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  1. #1
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    Steerer tube swap on carbon fork?

    I've never been able to look at a carbon fork to see it's construction, so I'm wondering if it's possible to swap steerer tube's on a carbon fork. Reason being, I have an old, lugged frame I want to build up as a cross style bike. It has a 1" head tube. I want to set it up threadless, though. I already got my hands on a vintage 1" Salsa threadless stem and want to use it. So, I've been looking at a carbon fork to keep things light, but all I'm seeing so far is the Nashbar fork. Meh....looks fine and could certainly live with the 690g's of weight, but there are lighter and, IMO, better looking forks out there. However, they all have 1 1/8" steerer tubes. If found a killer deal on a nice carbon fork WITHOUT disc tabs...just canti studs....I'd like to get a 1" threadless steerer and swap. Obviously anything with a carbon steerer is out, but I wondered about something with an alloy steerer. Maybe???

    I do have access to a real press, btw. I've swapped tubes on several sus' forks, so I know how to do it.

  2. #2
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    Well, worth a shot. Thanks anyway.

  3. #3
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    This is a hard question and probably, no-one has tried it.

    Some valid points. You have pressed out steerer's from alloy suspension crowns? This can be done because they are swagged to start with. My understanding on carbon is that they are bonded in the lay-up process and the epoxy resin grips the steerer. To press out is a destructive method and therefore an unlikely success story. I guess that if you want to pursue this thought, you would most likely be better to drill out the old stem from the crown and re-bond a new one in, but its not a thought I would really want to try. Get imagination idea, but no reality to it.

    If its old school, get a suitable old school fork to fit and get on with it. Carbon has moved on and suits the larger DIA tube sizing - hence the incoming 1.5 lower bearing sizing.

    Eric
    If I don't make an attempt, how will I know if it will work?

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    Yeah, it's old school, but I really wanted to try and lighten it up a bit. I've never been a weight weenie and I'm not starting now, but with it's current set up it's a bit of a tank. I figured a carbon fork would certainly help among other things. Hey....the frame was free, it's a decent frame, and it fits. In the end, I may end up getting a Cross Check fork with a 1" steer tube for it unless a really good deal comes up on one of them Nashbar CF cross forks and I can just shave off the disc tabs.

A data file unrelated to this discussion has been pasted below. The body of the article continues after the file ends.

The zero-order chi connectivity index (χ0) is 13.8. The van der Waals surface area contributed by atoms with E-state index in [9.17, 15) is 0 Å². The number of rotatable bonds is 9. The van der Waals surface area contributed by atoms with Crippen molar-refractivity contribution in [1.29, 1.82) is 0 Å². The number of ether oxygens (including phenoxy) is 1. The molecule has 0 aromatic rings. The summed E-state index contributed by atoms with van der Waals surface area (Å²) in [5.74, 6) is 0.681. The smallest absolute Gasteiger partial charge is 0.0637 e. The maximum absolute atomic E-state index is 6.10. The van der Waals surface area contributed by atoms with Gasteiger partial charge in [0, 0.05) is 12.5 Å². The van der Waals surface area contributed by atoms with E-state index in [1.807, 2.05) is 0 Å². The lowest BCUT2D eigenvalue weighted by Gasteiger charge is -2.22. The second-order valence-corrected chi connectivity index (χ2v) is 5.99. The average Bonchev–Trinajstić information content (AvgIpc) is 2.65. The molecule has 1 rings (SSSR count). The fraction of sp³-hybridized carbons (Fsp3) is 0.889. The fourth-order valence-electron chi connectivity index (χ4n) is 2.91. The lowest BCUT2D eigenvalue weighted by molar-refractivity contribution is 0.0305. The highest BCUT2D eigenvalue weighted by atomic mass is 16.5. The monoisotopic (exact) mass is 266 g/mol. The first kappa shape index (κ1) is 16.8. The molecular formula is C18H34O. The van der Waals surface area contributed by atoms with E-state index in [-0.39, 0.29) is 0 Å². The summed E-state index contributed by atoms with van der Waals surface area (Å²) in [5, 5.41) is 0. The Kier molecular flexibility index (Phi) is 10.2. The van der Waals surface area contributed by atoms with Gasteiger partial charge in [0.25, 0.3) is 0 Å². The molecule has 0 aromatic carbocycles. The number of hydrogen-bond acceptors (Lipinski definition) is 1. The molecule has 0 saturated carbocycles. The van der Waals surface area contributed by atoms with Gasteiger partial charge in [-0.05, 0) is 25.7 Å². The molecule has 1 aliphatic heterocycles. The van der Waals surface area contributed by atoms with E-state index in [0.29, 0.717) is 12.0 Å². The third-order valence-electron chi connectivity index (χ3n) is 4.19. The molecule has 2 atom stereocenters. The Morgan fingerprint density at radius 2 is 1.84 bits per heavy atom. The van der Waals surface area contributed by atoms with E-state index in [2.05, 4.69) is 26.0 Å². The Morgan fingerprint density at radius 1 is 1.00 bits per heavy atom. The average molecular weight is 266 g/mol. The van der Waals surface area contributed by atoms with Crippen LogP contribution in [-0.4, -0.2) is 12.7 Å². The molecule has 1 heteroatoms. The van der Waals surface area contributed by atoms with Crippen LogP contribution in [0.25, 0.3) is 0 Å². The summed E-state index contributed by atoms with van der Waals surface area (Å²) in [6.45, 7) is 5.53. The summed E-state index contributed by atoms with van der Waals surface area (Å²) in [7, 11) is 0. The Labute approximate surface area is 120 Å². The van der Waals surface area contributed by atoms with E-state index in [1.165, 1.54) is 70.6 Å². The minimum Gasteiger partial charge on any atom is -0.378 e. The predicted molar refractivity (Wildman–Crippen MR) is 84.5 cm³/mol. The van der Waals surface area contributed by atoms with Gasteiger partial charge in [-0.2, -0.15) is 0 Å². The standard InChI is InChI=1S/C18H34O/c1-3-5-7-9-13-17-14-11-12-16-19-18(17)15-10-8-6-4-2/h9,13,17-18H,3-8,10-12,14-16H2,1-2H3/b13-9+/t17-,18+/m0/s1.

Otherwise, I have found recently there are some internet reports of atleast one guy successfully removing the steerer from a CF with an aluminum crown. He used judicious application of heat to soften the epoxy bonding and then glued in a new one. He's been riding that fork for five years with no ill effect, apparently. Still I'm not really convinced I wanna give that a go.

  5. #5
    GMF
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    I've converted a 1 1/8 steerer suspension fork to a 1" by drilling, reaming and then heating the alloy crown (oven), cooling the steel steerer (dry ice) and pressing them together. I also used a set screw to help act as a shear pin. It's been a year, and so far so good, despite no longer being gentle with it. I do have a small creak, but I actually think that is coming from one of the legs, and not the steerer.

    If you can find a fork with a drilled crown, you can try the above (possibly minus the oven part) and give it a go.

    RST steerers are cheap and work and make a fine swap candidate (but yes, a little heavy, being steel)

    The other option is simply to troll ebay for a while and wait for an older 'cross fork with the proper steerer tube size to show up...

  6. #6
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    Carbon fork with a drilled crown? I'm not even sure what a "drilled crown" is. I've never heard the term used. I'll google it.

    I've been trolling ebay for a good while. The problem I've had is either the steerer is threaded, or too short, and/or they want more for the fork than I'd want to pay for a used steel fork. But, I do keep looking anyway.